Tosca is based on Victorien Sardou’s play, La Tosca, with libretto by Luigi Illica and Giuseppa Giacosa. It is a story of political intrigue, murder, lust, and a jealous soprano. A Parisian critic wrote in 1900 that Tosca “is coarsely puerile, pretentious and vapid.” (The phrase “shabby little shocker” comes from musicologist Joseph Kerman’s 1956 book Opera as Drama, not from Puccini’s time.) Puerile or not, Tosca can always be counted on to sell tickets, and audiences leave humming its melodies. When done well, Tosca can be devastating.
And devastating it was. Soprano Stella Zambalis was 100% committed to Tosca from beginning to end. Her Tosca was both regal and childish, loving and self absorbed. Ms. Zambalis has had a long and distinguished career, and Tuesday's performance left little doubt of the reasons behind her success. Jason Stearns was an equally passionate Scarpia. Large of voice and commanding of presence, Mr. Stearns was every bit the equal of Ms. Zambalis in stage presence and commitment. Ta'u Pupu'a was a virile and ardent Cavaradossi.
All three principals had sung their roles at least once before, which was quite evident in watching and hearing them. Show pieces from the opera--Vissi d'arte, the Te Deum, Cavaradossi's two arias--as well as moments such as "Vittoria! Vittoria" and "O dolci mani"--were all sung and acted beautifully. All three singers had many truly stunning moments vocally, but all three also had one or two moments when fatigue or wear had a subtle effect on the most difficult vocal passages.
Smaller roles were filled with younger singers. The Angelotti of Matthew Curran and the Sacristan of Kian Freitas were particular favorites.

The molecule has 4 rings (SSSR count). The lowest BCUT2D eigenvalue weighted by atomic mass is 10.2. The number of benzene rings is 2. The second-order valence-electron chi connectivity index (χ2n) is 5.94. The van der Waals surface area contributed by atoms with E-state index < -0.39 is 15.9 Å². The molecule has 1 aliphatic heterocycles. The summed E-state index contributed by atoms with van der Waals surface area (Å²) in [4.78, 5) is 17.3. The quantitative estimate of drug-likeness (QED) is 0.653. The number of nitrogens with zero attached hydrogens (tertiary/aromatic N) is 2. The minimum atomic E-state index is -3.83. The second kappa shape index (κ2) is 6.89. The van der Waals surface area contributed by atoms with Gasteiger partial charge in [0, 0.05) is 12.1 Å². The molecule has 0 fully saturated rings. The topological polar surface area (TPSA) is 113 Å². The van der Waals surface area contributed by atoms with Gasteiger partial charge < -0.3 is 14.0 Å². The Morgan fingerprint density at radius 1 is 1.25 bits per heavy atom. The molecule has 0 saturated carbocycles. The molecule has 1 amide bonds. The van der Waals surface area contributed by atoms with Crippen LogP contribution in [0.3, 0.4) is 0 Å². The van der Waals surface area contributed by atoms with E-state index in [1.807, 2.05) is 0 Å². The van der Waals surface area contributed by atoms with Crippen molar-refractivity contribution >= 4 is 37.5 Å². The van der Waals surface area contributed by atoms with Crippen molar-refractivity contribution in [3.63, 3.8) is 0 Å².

Brian Holman conducted a pick-up orchestra of very young-looking players. Their playing was a bit ragged--synchronization issues, missed entrances, intonation issues, balance issues with the cast--but Mr. Holman dealt with the apparent inexperience of the group and kept everything together.
The opera was semi-staged on Merkin's Concert Hall's stage. No program credit was given for a director, but I suspect it was Mr. Cardona himself. The size of the stage and the number of people on it at times made this a bit problematic. I feared the close proximity of cast to orchestra might interfere with the orchestra's playing. All three acts ended with someone on the floor, including Scarpia on one knee at the end of the Act I Te Deum, and it seemed awkward when they got up and walked off stage either with or after the conductor.
Quibbles aside, overall I call this concert a success. The rest of the audience certainly agreed with that opinion, generous with applause and shouts of "Bravo!"
|Jason Stearns||Stella Zambalis||Ta'u Pupu'a|